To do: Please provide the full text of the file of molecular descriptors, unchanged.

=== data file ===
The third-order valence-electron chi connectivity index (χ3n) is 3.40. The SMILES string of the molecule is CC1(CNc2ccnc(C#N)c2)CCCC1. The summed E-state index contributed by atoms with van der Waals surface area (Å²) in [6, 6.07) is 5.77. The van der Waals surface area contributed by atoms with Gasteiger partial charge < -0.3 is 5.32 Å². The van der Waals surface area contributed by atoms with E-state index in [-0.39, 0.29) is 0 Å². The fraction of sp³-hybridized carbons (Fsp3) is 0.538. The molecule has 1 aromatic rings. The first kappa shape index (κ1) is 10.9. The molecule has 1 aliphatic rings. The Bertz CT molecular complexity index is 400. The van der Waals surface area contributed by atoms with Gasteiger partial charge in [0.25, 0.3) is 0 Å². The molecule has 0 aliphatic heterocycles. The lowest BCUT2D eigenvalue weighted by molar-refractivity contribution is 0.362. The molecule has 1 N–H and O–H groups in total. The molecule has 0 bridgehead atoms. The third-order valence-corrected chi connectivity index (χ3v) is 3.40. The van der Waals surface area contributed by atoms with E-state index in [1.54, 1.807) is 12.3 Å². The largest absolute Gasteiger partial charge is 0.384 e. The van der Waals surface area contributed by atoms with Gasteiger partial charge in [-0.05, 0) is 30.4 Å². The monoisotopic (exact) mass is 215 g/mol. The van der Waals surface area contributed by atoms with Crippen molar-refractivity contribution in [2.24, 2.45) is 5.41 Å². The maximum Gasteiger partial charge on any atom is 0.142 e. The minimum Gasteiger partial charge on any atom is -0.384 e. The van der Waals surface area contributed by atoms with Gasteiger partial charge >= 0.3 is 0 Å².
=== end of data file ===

The third-order valence-electron chi connectivity index (χ3n) is 3.40. The SMILES string of the molecule is CC1(CNc2ccnc(C#N)c2)CCCC1. The summed E-state index contributed by atoms with van der Waals surface area (Å²) in [6, 6.07) is 5.77. The van der Waals surface area contributed by atoms with Gasteiger partial charge < -0.3 is 5.32 Å². The van der Waals surface area contributed by atoms with E-state index in [-0.39, 0.29) is 0 Å². The fraction of sp³-hybridized carbons (Fsp3) is 0.538. The molecule has 1 aromatic rings. The first kappa shape index (κ1) is 10.9. The molecule has 1 aliphatic rings. The Bertz CT molecular complexity index is 400. The van der Waals surface area contributed by atoms with Gasteiger partial charge in [0.25, 0.3) is 0 Å². The molecule has 0 aliphatic heterocycles. The lowest BCUT2D eigenvalue weighted by molar-refractivity contribution is 0.362. The molecule has 1 N–H and O–H groups in total. The molecule has 0 bridgehead atoms. The third-order valence-corrected chi connectivity index (χ3v) is 3.40. The van der Waals surface area contributed by atoms with E-state index in [1.54, 1.807) is 12.3 Å². The largest absolute Gasteiger partial charge is 0.384 e. The van der Waals surface area contributed by atoms with Gasteiger partial charge in [-0.05, 0) is 30.4 Å². The monoisotopic (exact) mass is 215 g/mol. The van der Waals surface area contributed by atoms with Crippen molar-refractivity contribution in [2.24, 2.45) is 5.41 Å². The maximum Gasteiger partial charge on any atom is 0.142 e. The minimum Gasteiger partial charge on any atom is -0.384 e. The van der Waals surface area contributed by atoms with Gasteiger partial charge >= 0.3 is 0 Å².